Bridging the Innovation to Development Gap

SPIE Newsroom
17 April 2017

17 April 2017

On April 13, on a sunny Spring day in central Florida, a high-tech research facility called BRIDG was officially opened in a formal ribbon-cutting ceremony. The acronym stands for "Bridging the Innovation Development Gap" and conveys the central mission of the innovative technology collective, to "bridge the gap" that exists between companies and universities doing research and the products that will benefit from that research.

A DBA for the International Consortium for Advanced Manufacturing Research (ICAMR), this ambitious high-tech project is housed in the Florida Advanced Manufacturing Research Center (FAMRC), the anchor of a 500-acre site called NeoCity. The 109,000-square-foot facility will be one of the most advanced fabrication labs in the world.

Ribbon-cutting ceremony for BRIDG in Central Florida

Ribbon-cutting ceremony for BRIDG. Courtesy Osceola County.

The facility will focus on developing new advanced semiconductor designs for micro-electronics, nano-electronics, sensors, fiber optics, and photonics. These developments will positively impact multiple industries such as aerospace, defense, and homeland security; agriculture; robotics and autonomous systems; manufacturing; energy; cybersecurity; and biomedical fields.

BRIDG is housed in the Florida Advanced Manufacturing Research Center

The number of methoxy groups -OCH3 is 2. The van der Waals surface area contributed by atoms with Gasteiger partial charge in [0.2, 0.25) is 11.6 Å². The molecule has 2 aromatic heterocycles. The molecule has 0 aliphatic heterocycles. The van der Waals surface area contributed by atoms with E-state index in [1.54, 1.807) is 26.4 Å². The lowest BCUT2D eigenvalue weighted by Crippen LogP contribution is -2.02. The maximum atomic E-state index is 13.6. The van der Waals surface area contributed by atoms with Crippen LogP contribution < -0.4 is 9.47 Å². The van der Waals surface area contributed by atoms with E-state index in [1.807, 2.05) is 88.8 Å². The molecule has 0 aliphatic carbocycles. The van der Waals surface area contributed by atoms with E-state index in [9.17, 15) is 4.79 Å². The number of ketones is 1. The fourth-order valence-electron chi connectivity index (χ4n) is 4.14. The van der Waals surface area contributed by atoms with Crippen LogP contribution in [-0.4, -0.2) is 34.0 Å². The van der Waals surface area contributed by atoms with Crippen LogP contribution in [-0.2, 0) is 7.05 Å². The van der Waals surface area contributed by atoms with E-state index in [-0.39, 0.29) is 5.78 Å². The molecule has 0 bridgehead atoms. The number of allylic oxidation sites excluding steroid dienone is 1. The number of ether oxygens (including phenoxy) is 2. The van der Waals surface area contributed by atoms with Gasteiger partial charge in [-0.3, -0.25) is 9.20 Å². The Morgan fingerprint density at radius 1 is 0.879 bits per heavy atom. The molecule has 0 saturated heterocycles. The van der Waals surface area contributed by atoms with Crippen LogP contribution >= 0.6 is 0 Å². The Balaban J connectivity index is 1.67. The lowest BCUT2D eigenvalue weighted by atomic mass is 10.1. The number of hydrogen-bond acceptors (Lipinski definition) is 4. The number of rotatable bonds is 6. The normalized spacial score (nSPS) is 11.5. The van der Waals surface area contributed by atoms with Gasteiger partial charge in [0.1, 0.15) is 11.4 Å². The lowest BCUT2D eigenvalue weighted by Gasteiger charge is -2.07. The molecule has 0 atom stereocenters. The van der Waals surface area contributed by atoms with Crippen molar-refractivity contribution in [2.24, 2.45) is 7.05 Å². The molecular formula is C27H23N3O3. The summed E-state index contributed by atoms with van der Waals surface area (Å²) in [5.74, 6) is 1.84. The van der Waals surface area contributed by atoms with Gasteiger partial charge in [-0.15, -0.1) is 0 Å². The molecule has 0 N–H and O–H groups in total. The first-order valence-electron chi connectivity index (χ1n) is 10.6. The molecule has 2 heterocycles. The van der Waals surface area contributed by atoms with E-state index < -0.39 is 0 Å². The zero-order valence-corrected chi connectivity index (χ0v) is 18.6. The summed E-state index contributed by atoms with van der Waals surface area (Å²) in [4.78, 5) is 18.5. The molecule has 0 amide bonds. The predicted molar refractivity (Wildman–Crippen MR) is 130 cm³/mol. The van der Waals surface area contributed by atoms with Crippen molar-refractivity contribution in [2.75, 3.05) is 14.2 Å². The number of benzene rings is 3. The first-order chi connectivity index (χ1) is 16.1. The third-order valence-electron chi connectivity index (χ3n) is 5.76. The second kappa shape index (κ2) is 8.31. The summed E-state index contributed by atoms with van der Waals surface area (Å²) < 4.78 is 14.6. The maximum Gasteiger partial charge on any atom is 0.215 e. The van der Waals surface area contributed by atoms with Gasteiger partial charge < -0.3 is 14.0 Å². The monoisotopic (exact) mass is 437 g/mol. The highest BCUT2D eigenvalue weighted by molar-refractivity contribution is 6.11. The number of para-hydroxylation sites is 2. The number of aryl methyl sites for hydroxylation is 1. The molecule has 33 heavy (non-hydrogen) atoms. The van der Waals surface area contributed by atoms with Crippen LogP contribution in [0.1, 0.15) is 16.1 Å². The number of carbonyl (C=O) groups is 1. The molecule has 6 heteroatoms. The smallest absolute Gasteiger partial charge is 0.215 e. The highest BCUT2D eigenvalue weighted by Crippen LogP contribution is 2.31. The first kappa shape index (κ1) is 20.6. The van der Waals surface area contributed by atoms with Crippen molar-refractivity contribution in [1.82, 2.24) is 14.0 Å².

BRIDG is housed in the Florida Advanced Manufacturing Research Center. Courtesy Osceola County.

"Just one year ago, NeoCity was an open field in Central Florida," said BRIDG CEO, Chester Kennedy. "Today, it is BRIDG's new home, and we have a state-of-the-art facility to help us bring to light new and exciting ideas for our partners."

BRIDG's partners now range from a Belgium-based leading international hub in nano-electronics and digital technology to a home-grown photonics and smart sensor developer. Other major partners include Harris Corporation, Tupperware Brands, Argonne National Laboratories, Kissimmee-based Photon-X, Florida International University, University of South Florida and University of Florida among others.

The project was guided by University of Central Florida (UCF) and other universities, the High Tech Corridor and other private parties. UCF has been helping BRIDG pursue federal contracts that would build sensors and other photonics technology at the facility.

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